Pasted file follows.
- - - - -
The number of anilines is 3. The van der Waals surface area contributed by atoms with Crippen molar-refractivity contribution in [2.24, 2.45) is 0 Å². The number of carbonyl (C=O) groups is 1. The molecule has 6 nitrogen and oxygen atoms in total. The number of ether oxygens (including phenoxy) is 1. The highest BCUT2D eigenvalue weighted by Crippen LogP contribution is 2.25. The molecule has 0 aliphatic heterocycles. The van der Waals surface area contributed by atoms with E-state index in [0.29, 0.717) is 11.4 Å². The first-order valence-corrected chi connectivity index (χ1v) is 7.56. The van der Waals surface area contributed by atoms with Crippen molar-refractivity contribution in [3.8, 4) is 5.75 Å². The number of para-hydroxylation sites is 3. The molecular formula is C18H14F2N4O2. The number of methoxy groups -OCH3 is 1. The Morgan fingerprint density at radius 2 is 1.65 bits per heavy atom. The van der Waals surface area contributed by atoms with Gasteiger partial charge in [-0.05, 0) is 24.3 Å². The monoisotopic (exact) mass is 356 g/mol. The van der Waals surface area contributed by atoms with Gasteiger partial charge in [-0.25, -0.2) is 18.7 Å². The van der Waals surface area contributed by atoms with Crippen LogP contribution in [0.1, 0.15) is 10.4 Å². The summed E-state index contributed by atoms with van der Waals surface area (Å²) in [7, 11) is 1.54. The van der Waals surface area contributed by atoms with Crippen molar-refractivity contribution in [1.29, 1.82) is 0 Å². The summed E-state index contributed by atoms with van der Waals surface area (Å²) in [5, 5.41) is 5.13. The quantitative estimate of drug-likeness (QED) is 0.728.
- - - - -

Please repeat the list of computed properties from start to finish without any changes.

The number of anilines is 3. The van der Waals surface area contributed by atoms with Crippen molar-refractivity contribution in [2.24, 2.45) is 0 Å². The number of carbonyl (C=O) groups is 1. The molecule has 6 nitrogen and oxygen atoms in total. The number of ether oxygens (including phenoxy) is 1. The highest BCUT2D eigenvalue weighted by Crippen LogP contribution is 2.25. The molecule has 0 aliphatic heterocycles. The van der Waals surface area contributed by atoms with E-state index in [0.29, 0.717) is 11.4 Å². The first-order valence-corrected chi connectivity index (χ1v) is 7.56. The van der Waals surface area contributed by atoms with Crippen molar-refractivity contribution in [3.8, 4) is 5.75 Å². The number of para-hydroxylation sites is 3. The molecular formula is C18H14F2N4O2. The number of methoxy groups -OCH3 is 1. The Morgan fingerprint density at radius 2 is 1.65 bits per heavy atom. The van der Waals surface area contributed by atoms with Gasteiger partial charge in [-0.05, 0) is 24.3 Å². The monoisotopic (exact) mass is 356 g/mol. The van der Waals surface area contributed by atoms with Gasteiger partial charge in [-0.25, -0.2) is 18.7 Å². The van der Waals surface area contributed by atoms with Crippen LogP contribution in [0.1, 0.15) is 10.4 Å². The summed E-state index contributed by atoms with van der Waals surface area (Å²) in [7, 11) is 1.54. The van der Waals surface area contributed by atoms with Crippen molar-refractivity contribution in [1.29, 1.82) is 0 Å². The summed E-state index contributed by atoms with van der Waals surface area (Å²) in [5, 5.41) is 5.13. The quantitative estimate of drug-likeness (QED) is 0.728.